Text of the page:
Kajillionaire (by Miranda July)
By Pui Kuan Cheah
I started off my virgin London Film Festival experience with the film Kajillionaire, directed by Miranda July, which turned out to be a fairly tragic film, with comedic coating around it. I went in knowing almost nothing about the film, and I think it’s best watched without prior knowledge to really be invested in the story (and its ending). Throughout, the film brings up a few deep questions, such as: what/who makes up a ‘family’? How much can a certain parenting style affect a child? What exactly is a ‘normal’ family and who decides what that is?
It features A+ performances from Evan Rachel Wood (Old Dolio), Debra Winger (Theresa), and Richard Jenkins (Robert) as a family plotting a heist, and Gina Rodriguez as vivacious Melanie whom they meet on the plane. If you’ve seen any interviews or public appearances of Rodriguez, you’d realise how charismatic she is, which made her the perfect choice for the character of Melanie. Of course, it also goes without saying that Wood did a phenomenal job as eccentric Old Dolio, a character unlike anything Wood has played before.
This combination of actors, according to July, wasn’t what she was expecting at the start but felt definitely worked out well in the end. It isn’t your typical heist film – it is a heist film with heart. If you’re able to give it a watch when it becomes available for purchase on video-on-demand, I could not recommend it enough.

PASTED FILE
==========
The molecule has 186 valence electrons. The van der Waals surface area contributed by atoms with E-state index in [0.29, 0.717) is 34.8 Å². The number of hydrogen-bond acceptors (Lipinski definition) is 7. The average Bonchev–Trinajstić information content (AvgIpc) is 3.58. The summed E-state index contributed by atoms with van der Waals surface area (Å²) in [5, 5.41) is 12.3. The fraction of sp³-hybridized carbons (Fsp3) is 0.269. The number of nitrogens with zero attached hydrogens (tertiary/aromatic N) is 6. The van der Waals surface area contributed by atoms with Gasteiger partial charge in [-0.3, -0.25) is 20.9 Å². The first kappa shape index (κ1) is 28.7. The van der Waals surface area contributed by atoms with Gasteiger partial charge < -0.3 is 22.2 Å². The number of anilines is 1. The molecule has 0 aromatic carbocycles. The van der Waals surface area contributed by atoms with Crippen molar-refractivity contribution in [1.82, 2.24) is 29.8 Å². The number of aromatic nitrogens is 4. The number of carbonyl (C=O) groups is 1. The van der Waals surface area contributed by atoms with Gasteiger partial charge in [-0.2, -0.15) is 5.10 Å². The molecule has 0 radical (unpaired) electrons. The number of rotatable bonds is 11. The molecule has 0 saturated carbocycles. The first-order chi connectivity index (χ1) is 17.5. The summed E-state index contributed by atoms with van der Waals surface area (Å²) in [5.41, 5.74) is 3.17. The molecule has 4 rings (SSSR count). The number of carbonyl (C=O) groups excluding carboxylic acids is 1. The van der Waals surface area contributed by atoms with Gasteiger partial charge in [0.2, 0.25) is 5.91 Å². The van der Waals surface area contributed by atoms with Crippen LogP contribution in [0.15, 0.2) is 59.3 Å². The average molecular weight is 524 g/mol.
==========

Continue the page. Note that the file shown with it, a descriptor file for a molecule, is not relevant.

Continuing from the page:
Following up with Kajillionaire, I watched the YouTube stream of BFI’s Screen Talk with July herself. I felt that this was an insightful addition to the online version of LFF, given that most of us wouldn’t have been able to be in London to view these films at BFI itself. Having the talk with July talking about her career before Kajillionaire, and then the film itself, allowed you to understand specific processes and decisions made throughout the conception and production of the film. Talk about enabling greater appreciation for the art form.
The accessibility of this year’s LFF is unparalleled. Even if you didn’t want to spend a few pounds on tickets to access the feature films and short films, you were still able to gain access to long-form in-depth talks with film creatives – directors, actors etc. – which can be educational in itself. These included “The Female Horror Renaissance”, a panel discussion about the rise of women creatives working in the horror genre, and “What’s Stopping Young People Getting Into the Film Industry?”.
I understand that this year’s LFF is an exception given the current global situation and hence why these are made possible, but I think it’s something BFI should consider continuing alongside the annual festival in London, for those of us unable to make it to the city.
Fingers crossed that next year’s festival can safely go ahead as it used to though!
Mogul Mowgli (by Bassam Tariq)
By Borte Tsogbadrakh
This year’s BFI London Film Festival felt different, to say the least. Having attended every year since I came to university, I was quite gutted to find out that this year would primarily be a virtual experience. There’s just something quite special about watching a film premiere at a festival- wondering whether or not your chosen film is a ‘hit or miss’, speculating if there will be a Q&A session with the cast after, and most importantly if you’ll be able to get a cheeky glance of some famous actors and directors.